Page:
Whitehouse Introduces Amendment to Protect Consumers from High Credit Card Rates

Mr. WHITEHOUSE. Madam President, I rise to speak on an amendment that I intend to offer, cosponsored by Senators Durbin and Sanders, which would complement the Credit Card Act by restoring to each of the 50 States the power to enforce maximum interest rates against out-of-State lenders. I urge my Republican colleagues to attend to this as well because I know they have taken a particular interest over the years in the sovereign power of the State, what a constitutional scholar would call the Doctrine of Federalism, and this is certainly an important step in that direction.

The bill we are debating this week will make enormous advances in banning some of the most egregious credit card tricks and traps that consumers face out there. I commend the distinguished chairman for his heroic, patient, determined work in bringing us to this point. I believe we also need to give State governments the ability to go after the most dangerous trap of all:
outrageous and unjustifiable interest rates.

I have heard so many stories from countless Rhode Islanders: A missed payment or a late payment turned a reasonable interest rate into a 25-percent or 35-percent penalty rate, and a family suddenly finds itself in a hole it can't climb back out of.

Professor Ronald Mann of Columbia University has called this credit card business tactic the ``sweat box.'' Credit card companies have found it profitable to hit their most distressed customers with penalty rates and fees that are designed to sweat out of those customers the maximum monthly payments before the inevitable bankruptcy filing.

Prior to 1978, all the way back to the founding of the Republic, States had the ability to prohibit excessive interest rates and to protect their citizens. It is part of our national history. That changed following a U.S. Supreme Court decision in 1978: Marquette National Bank of Minneapolis v. First of Omaha Service Corp.

Marquette did not seem like a big case at the time--not a case that would, in practice, end one of the sovereign State's most basic and ancient authorities--to protect their citizens. In Marquette, the Supreme Court interpreted the word ``located''--one word--in the Civil War-era National Bank Act as giving regulatory authority over a loan to the States that was the primary place of business of the bank, as opposed to the State that was the location of domicile of the consumer. It seemed like a technical case, but the meaning of this one-century-old word defined that way has had the effect of crippling the ability of States to effectively police usurious lending practices by out-of-State banks.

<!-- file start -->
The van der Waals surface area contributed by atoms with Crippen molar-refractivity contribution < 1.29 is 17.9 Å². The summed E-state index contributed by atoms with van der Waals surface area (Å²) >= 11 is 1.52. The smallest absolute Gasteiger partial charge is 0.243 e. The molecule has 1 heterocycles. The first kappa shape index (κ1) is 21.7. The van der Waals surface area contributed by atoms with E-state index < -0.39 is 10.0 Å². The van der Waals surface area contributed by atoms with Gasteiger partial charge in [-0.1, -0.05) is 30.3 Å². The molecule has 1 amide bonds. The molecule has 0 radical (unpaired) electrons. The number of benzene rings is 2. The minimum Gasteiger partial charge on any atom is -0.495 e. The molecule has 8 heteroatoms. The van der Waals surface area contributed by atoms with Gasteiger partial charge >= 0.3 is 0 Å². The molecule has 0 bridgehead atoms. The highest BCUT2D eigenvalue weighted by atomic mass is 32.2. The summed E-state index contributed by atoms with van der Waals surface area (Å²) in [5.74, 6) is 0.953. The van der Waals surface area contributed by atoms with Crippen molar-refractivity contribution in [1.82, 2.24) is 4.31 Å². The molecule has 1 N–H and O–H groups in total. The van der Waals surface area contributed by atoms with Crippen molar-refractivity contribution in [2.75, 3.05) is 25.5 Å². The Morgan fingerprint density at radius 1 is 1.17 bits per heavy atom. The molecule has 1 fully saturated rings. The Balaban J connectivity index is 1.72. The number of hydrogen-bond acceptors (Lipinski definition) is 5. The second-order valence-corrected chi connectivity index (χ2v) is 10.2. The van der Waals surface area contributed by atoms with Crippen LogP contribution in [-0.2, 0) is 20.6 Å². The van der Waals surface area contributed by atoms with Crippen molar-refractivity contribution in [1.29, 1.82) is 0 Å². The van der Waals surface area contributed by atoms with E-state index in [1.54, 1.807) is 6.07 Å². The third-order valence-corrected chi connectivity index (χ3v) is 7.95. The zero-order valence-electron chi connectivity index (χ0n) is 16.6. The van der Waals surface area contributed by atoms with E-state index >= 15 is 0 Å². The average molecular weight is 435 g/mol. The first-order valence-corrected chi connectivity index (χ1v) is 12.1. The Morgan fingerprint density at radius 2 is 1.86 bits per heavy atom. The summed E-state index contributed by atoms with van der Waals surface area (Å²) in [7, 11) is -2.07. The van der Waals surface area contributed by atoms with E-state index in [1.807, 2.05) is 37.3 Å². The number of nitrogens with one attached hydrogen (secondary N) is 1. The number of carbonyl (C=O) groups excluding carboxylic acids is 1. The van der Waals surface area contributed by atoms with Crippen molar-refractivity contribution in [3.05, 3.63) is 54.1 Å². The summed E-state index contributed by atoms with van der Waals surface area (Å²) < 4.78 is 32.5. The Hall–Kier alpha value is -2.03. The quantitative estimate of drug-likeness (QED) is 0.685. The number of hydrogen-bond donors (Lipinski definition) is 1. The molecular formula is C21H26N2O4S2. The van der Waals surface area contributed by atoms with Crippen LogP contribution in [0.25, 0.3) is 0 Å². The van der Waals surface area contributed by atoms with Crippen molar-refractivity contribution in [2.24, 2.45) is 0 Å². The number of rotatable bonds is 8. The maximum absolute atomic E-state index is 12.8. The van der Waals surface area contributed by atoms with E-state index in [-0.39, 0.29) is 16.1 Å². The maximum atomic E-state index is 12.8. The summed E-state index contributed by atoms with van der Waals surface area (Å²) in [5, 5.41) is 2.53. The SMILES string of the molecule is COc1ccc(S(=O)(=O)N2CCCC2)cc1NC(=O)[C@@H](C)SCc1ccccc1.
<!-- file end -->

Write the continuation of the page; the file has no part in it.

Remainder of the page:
Following Marquette, credit card lenders realized they could avoid State law consumer protections by reorganizing as national banks and operating their businesses out of a handful of States that either lacked meaningful interest rate restrictions or were willing to toss out their consumer protection laws in order to attract this new business. Thus began the proverbial race to the bottom. Today, it is unusual to find a credit card lender not based in one of the two or three States that have turned weak consumer protection into a profitable industry.

My amendment and the bill on which it is based, S. 255, would amend the Truth in Lending Act to legislatively reverse the Marquette decision, restore the historic power of the States, and to make clear that each State has the right to protect its citizens with interest rate restrictions on consumer lending no matter where the lender chooses to locate their physical office.
If enacted, Rhode Island, Connecticut, and other States could, once again, as they did for decades--for centuries before Marquette--say ``enough'' to faraway credit card lenders gouging their citizens. As a former State attorney general who was closely involved in consumer protection issues, I feel strongly that States have an important role to play in protecting their citizens from abusive and heavy-handed business practices. This amendment would acknowledge and strengthen that role.